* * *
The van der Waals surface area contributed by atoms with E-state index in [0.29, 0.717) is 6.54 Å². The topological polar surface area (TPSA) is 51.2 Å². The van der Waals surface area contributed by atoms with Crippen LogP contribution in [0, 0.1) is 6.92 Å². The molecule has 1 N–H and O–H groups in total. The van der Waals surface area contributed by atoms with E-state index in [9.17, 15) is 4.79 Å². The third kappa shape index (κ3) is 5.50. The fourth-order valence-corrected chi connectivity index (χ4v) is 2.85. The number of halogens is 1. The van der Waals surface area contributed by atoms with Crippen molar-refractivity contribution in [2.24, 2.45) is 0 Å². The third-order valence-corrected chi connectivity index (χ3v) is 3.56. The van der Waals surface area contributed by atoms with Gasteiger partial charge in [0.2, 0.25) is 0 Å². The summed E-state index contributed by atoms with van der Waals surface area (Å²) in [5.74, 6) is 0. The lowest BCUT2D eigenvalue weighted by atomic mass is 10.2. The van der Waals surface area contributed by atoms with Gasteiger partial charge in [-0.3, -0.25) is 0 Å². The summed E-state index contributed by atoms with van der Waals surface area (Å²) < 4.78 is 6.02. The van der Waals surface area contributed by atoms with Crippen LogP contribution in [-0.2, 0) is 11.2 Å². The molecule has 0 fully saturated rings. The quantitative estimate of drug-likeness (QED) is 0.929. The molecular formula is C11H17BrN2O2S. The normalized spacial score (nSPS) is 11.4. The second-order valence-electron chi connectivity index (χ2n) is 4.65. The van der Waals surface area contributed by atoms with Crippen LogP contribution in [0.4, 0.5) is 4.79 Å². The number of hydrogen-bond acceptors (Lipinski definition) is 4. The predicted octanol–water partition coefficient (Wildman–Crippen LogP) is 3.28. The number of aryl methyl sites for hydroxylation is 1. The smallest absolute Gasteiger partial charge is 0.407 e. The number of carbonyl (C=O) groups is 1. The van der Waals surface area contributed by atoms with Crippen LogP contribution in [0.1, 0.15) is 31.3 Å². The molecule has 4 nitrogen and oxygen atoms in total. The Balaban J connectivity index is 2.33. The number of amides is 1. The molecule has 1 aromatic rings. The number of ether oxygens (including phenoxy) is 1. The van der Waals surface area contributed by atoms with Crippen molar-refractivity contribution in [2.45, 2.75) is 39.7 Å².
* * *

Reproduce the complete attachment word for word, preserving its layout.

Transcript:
The van der Waals surface area contributed by atoms with E-state index in [0.29, 0.717) is 6.54 Å². The topological polar surface area (TPSA) is 51.2 Å². The van der Waals surface area contributed by atoms with Crippen LogP contribution in [0, 0.1) is 6.92 Å². The molecule has 1 N–H and O–H groups in total. The van der Waals surface area contributed by atoms with E-state index in [9.17, 15) is 4.79 Å². The third kappa shape index (κ3) is 5.50. The fourth-order valence-corrected chi connectivity index (χ4v) is 2.85. The number of halogens is 1. The van der Waals surface area contributed by atoms with Crippen molar-refractivity contribution in [2.24, 2.45) is 0 Å². The third-order valence-corrected chi connectivity index (χ3v) is 3.56. The van der Waals surface area contributed by atoms with Gasteiger partial charge in [0.2, 0.25) is 0 Å². The summed E-state index contributed by atoms with van der Waals surface area (Å²) in [5.74, 6) is 0. The lowest BCUT2D eigenvalue weighted by atomic mass is 10.2. The van der Waals surface area contributed by atoms with Gasteiger partial charge in [-0.3, -0.25) is 0 Å². The summed E-state index contributed by atoms with van der Waals surface area (Å²) < 4.78 is 6.02. The van der Waals surface area contributed by atoms with Crippen LogP contribution in [-0.2, 0) is 11.2 Å². The molecule has 0 fully saturated rings. The quantitative estimate of drug-likeness (QED) is 0.929. The molecular formula is C11H17BrN2O2S. The normalized spacial score (nSPS) is 11.4. The second-order valence-electron chi connectivity index (χ2n) is 4.65. The van der Waals surface area contributed by atoms with Crippen LogP contribution in [0.4, 0.5) is 4.79 Å². The number of hydrogen-bond acceptors (Lipinski definition) is 4. The predicted octanol–water partition coefficient (Wildman–Crippen LogP) is 3.28. The number of aryl methyl sites for hydroxylation is 1. The smallest absolute Gasteiger partial charge is 0.407 e. The number of carbonyl (C=O) groups is 1. The van der Waals surface area contributed by atoms with Crippen LogP contribution in [0.1, 0.15) is 31.3 Å². The molecule has 4 nitrogen and oxygen atoms in total. The Balaban J connectivity index is 2.33. The number of amides is 1. The molecule has 1 aromatic rings. The number of ether oxygens (including phenoxy) is 1. The van der Waals surface area contributed by atoms with Crippen molar-refractivity contribution in [2.45, 2.75) is 39.7 Å².